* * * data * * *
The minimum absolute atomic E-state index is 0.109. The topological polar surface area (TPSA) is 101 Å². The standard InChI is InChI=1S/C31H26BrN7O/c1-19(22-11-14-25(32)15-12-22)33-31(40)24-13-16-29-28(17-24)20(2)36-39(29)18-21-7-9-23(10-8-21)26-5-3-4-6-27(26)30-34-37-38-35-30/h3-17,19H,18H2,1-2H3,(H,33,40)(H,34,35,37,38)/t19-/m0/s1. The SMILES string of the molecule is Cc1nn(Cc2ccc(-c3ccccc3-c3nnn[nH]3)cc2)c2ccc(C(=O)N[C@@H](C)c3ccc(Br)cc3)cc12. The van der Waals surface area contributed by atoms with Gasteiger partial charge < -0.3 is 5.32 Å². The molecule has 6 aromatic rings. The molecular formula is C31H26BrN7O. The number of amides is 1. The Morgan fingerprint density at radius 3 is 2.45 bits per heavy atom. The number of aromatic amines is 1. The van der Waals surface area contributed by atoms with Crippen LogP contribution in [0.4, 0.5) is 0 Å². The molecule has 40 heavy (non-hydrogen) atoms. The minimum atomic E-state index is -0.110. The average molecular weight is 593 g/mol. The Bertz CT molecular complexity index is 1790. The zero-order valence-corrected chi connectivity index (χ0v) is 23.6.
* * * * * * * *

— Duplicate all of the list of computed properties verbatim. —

The minimum absolute atomic E-state index is 0.109. The topological polar surface area (TPSA) is 101 Å². The standard InChI is InChI=1S/C31H26BrN7O/c1-19(22-11-14-25(32)15-12-22)33-31(40)24-13-16-29-28(17-24)20(2)36-39(29)18-21-7-9-23(10-8-21)26-5-3-4-6-27(26)30-34-37-38-35-30/h3-17,19H,18H2,1-2H3,(H,33,40)(H,34,35,37,38)/t19-/m0/s1. The SMILES string of the molecule is Cc1nn(Cc2ccc(-c3ccccc3-c3nnn[nH]3)cc2)c2ccc(C(=O)N[C@@H](C)c3ccc(Br)cc3)cc12. The van der Waals surface area contributed by atoms with Gasteiger partial charge < -0.3 is 5.32 Å². The molecule has 6 aromatic rings. The molecular formula is C31H26BrN7O. The number of amides is 1. The Morgan fingerprint density at radius 3 is 2.45 bits per heavy atom. The number of aromatic amines is 1. The van der Waals surface area contributed by atoms with Crippen LogP contribution in [0.4, 0.5) is 0 Å². The molecule has 40 heavy (non-hydrogen) atoms. The minimum atomic E-state index is -0.110. The average molecular weight is 593 g/mol. The Bertz CT molecular complexity index is 1790. The zero-order valence-corrected chi connectivity index (χ0v) is 23.6.